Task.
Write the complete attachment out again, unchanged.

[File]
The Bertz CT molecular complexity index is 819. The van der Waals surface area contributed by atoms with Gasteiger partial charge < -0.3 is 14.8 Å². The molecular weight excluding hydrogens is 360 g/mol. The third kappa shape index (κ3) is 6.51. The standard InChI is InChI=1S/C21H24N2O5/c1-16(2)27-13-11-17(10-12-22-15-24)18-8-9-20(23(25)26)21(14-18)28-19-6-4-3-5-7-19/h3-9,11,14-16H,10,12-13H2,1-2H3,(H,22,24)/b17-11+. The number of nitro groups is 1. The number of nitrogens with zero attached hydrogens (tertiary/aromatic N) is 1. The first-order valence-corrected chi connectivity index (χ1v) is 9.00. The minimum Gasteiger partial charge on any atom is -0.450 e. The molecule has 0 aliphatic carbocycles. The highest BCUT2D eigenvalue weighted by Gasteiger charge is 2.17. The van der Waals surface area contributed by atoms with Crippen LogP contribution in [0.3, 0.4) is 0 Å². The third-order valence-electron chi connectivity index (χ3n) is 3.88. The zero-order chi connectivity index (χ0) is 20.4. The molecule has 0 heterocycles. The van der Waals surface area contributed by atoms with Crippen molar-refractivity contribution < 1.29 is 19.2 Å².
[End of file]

The Bertz CT molecular complexity index is 819. The van der Waals surface area contributed by atoms with Gasteiger partial charge < -0.3 is 14.8 Å². The molecular weight excluding hydrogens is 360 g/mol. The third kappa shape index (κ3) is 6.51. The standard InChI is InChI=1S/C21H24N2O5/c1-16(2)27-13-11-17(10-12-22-15-24)18-8-9-20(23(25)26)21(14-18)28-19-6-4-3-5-7-19/h3-9,11,14-16H,10,12-13H2,1-2H3,(H,22,24)/b17-11+. The number of nitro groups is 1. The number of nitrogens with zero attached hydrogens (tertiary/aromatic N) is 1. The first-order valence-corrected chi connectivity index (χ1v) is 9.00. The minimum Gasteiger partial charge on any atom is -0.450 e. The molecule has 0 aliphatic carbocycles. The highest BCUT2D eigenvalue weighted by Gasteiger charge is 2.17. The van der Waals surface area contributed by atoms with Crippen LogP contribution in [0.3, 0.4) is 0 Å². The third-order valence-electron chi connectivity index (χ3n) is 3.88. The zero-order chi connectivity index (χ0) is 20.4. The molecule has 0 heterocycles. The van der Waals surface area contributed by atoms with Crippen molar-refractivity contribution < 1.29 is 19.2 Å².